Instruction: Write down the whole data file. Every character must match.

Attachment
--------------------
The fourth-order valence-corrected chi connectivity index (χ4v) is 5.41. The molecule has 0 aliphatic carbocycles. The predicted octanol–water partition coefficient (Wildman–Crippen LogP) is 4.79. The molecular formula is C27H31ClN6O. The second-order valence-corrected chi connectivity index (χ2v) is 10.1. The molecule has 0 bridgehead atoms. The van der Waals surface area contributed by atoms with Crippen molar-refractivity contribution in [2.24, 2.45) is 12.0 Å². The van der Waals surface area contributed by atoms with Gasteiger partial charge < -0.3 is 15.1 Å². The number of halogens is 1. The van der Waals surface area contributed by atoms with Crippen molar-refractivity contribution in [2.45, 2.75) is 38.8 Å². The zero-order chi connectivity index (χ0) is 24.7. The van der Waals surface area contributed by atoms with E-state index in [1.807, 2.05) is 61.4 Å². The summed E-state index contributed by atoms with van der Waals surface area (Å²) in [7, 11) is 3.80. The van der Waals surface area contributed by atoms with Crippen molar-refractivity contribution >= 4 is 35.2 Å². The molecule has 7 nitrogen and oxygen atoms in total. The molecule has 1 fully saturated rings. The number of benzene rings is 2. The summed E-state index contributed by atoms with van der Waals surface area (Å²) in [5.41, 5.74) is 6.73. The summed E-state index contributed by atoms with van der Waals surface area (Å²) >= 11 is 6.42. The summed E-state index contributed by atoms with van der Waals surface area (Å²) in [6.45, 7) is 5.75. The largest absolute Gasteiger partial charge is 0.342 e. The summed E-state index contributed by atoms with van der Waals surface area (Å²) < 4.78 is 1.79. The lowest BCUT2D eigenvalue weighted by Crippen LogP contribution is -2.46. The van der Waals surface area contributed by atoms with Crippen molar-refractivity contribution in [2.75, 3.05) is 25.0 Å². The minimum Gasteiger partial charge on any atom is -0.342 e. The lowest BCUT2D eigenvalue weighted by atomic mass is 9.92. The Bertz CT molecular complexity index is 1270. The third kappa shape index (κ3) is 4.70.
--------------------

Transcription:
The fourth-order valence-corrected chi connectivity index (χ4v) is 5.41. The molecule has 0 aliphatic carbocycles. The predicted octanol–water partition coefficient (Wildman–Crippen LogP) is 4.79. The molecular formula is C27H31ClN6O. The second-order valence-corrected chi connectivity index (χ2v) is 10.1. The molecule has 0 bridgehead atoms. The van der Waals surface area contributed by atoms with Crippen molar-refractivity contribution in [2.24, 2.45) is 12.0 Å². The van der Waals surface area contributed by atoms with Gasteiger partial charge < -0.3 is 15.1 Å². The number of halogens is 1. The van der Waals surface area contributed by atoms with Crippen molar-refractivity contribution in [2.45, 2.75) is 38.8 Å². The zero-order chi connectivity index (χ0) is 24.7. The van der Waals surface area contributed by atoms with E-state index in [1.807, 2.05) is 61.4 Å². The summed E-state index contributed by atoms with van der Waals surface area (Å²) in [7, 11) is 3.80. The van der Waals surface area contributed by atoms with Crippen molar-refractivity contribution >= 4 is 35.2 Å². The molecule has 7 nitrogen and oxygen atoms in total. The molecule has 1 fully saturated rings. The number of benzene rings is 2. The summed E-state index contributed by atoms with van der Waals surface area (Å²) in [5.41, 5.74) is 6.73. The summed E-state index contributed by atoms with van der Waals surface area (Å²) >= 11 is 6.42. The summed E-state index contributed by atoms with van der Waals surface area (Å²) in [6.45, 7) is 5.75. The largest absolute Gasteiger partial charge is 0.342 e. The summed E-state index contributed by atoms with van der Waals surface area (Å²) < 4.78 is 1.79. The lowest BCUT2D eigenvalue weighted by Crippen LogP contribution is -2.46. The van der Waals surface area contributed by atoms with Crippen molar-refractivity contribution in [2.75, 3.05) is 25.0 Å². The minimum Gasteiger partial charge on any atom is -0.342 e. The lowest BCUT2D eigenvalue weighted by atomic mass is 9.92. The Bertz CT molecular complexity index is 1270. The third kappa shape index (κ3) is 4.70.